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7 Steps to Improve Your Relationship with Money

Ashley Jackson


Talking about debt can be as taboo as asking someone their salary. Many believe it’s on a need to know basis and it’s frankly, “none of your business.” Although debt can be a polarizing subject, I’d like to share why I set the goal of living without debt and the 7 steps you can take to improve your relationship with money.


Finances have always been a source of anxiety for me. My parents got divorced when I was in middle school and I always felt a sense of obligation to help my family. I saw how finances stressed many adults in my life, and I made myself a promise that I would make enough money, so I never had to worry about it. At the time, I don’t think I knew how much was “enough”, but that same anxiety turned into a source of strength as I began to manage my own finances.

I always considered myself responsible but at one point I looked up and my husband and I had managed to accumulate $85K in debt. Now, this amount is obviously more or less shocking from person to person. For us, we were thinking, how did responsible people get here? We always made payments on time and even paid extra, but somehow, we still had debt. The reality check came as we were approaching 30 and we knew we wanted to have a child soon. Our desire was to start our family on the best foot possible, so we set up a plan to get out a debt.

“I think the experience showed me the true meaning of delayed gratification and I’m grateful for it.”


My husband and I used the snowball approach where you pay off your smallest balances first and then move to larger and larger balances one at a time. This approach was helpful to get the ball rolling and obtain some quick wins. It was all good until we got to the bigger items that included our student loans and car. It felt like it was a never-ending journey. The hardest part was missing out and doing the things that we all convince ourselves that we deserve (admit it, you only use “deserve” when you get the urge to overspend). So, although we had a minimal wardrobe, we weren’t going on fabulous vacations, or doing other things our friends were… we had an end goal in mind. I know you may be thinking, making certain sacrifices is hard to imagine, but like us, you have to know that it is a short-term inconvenience. It was not only about being debt free, but my husband wanted to go full time into entrepreneurship, I wanted to go to graduate school, and I wanted our daughter to have a better relationship with money. I wanted our daughter’s relationship with money to not be one of fear or anxiety, but one of abundance. Not abundance in material things but how she can use money as a tool to help others and unlock opportunities for herself. Ultimately, I think the experience showed me the true meaning of delayed gratification and I’m grateful for it.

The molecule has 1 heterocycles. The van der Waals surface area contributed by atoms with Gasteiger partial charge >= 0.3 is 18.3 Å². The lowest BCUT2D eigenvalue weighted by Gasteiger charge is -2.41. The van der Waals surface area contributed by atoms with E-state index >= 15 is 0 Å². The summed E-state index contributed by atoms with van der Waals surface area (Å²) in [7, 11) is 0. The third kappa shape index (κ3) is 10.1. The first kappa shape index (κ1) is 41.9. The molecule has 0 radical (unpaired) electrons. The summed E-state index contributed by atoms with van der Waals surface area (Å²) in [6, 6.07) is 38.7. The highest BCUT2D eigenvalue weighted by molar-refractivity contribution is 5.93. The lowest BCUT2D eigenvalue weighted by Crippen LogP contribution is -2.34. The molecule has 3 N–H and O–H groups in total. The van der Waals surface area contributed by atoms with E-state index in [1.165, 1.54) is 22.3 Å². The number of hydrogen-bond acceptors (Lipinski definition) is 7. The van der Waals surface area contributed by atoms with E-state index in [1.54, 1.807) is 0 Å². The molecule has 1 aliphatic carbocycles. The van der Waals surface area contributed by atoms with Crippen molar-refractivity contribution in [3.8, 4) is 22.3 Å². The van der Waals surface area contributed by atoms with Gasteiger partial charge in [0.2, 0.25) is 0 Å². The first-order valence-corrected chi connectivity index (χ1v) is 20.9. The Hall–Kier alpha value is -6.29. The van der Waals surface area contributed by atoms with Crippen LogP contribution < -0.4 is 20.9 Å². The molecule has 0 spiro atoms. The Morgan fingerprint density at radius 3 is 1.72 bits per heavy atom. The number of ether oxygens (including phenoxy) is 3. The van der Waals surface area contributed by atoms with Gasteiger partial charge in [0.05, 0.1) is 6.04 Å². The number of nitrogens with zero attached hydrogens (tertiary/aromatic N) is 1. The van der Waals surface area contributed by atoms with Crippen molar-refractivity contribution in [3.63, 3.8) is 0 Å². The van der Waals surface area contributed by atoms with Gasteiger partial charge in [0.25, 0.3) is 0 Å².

During this time, we still contributed to our savings and the max contribution for a company match to our 401Ks. You may have heard or used a variety of approaches for paying off debt and may be curious which is the best one. I’m not going to tell you the best approach, my advice is to choose something you can stick with, that aligns with your short- and long-term goals. Personally, we couldn’t pass up free money with our company match and we wanted to ensure we had an emergency fund. Although the process occurred over 4 years, we managed to pay off all of our debt except for our house, which included credit cards, student loans, and a car loan. We also paid for a second car in cash and cash flowed my MBA from Baylor University.

It wasn’t an easy journey and sometimes we questioned if we were doing the right thing but at the end it came with a sigh of relief. The weight of my childhood had been lifted and I felt like I was turning a new leaf and finally creating a new relationship with money. I believe you can too!

“The weight of my childhood had been lifted and I felt like I was turning a new leaf and finally creating a new relationship with money.”